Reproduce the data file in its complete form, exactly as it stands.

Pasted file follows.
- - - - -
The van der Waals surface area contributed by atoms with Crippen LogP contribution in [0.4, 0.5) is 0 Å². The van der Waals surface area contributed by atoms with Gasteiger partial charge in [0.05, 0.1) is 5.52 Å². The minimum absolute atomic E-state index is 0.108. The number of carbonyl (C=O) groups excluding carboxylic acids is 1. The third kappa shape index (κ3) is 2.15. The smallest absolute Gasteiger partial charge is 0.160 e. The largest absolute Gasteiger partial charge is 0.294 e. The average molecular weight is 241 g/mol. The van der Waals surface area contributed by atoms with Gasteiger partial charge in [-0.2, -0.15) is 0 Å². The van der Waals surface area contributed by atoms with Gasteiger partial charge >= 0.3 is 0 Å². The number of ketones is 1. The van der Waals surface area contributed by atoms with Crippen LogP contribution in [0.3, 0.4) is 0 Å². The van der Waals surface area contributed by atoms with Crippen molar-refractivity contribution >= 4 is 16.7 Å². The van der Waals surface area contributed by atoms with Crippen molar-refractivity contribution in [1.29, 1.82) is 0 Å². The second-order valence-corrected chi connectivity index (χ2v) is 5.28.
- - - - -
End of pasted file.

The van der Waals surface area contributed by atoms with Crippen LogP contribution in [0.4, 0.5) is 0 Å². The van der Waals surface area contributed by atoms with Gasteiger partial charge in [0.05, 0.1) is 5.52 Å². The minimum absolute atomic E-state index is 0.108. The number of carbonyl (C=O) groups excluding carboxylic acids is 1. The third kappa shape index (κ3) is 2.15. The smallest absolute Gasteiger partial charge is 0.160 e. The largest absolute Gasteiger partial charge is 0.294 e. The average molecular weight is 241 g/mol. The van der Waals surface area contributed by atoms with Gasteiger partial charge in [-0.2, -0.15) is 0 Å². The van der Waals surface area contributed by atoms with Gasteiger partial charge >= 0.3 is 0 Å². The number of ketones is 1. The van der Waals surface area contributed by atoms with Crippen LogP contribution in [0.3, 0.4) is 0 Å². The van der Waals surface area contributed by atoms with Crippen molar-refractivity contribution >= 4 is 16.7 Å². The van der Waals surface area contributed by atoms with Crippen molar-refractivity contribution in [1.29, 1.82) is 0 Å². The second-order valence-corrected chi connectivity index (χ2v) is 5.28.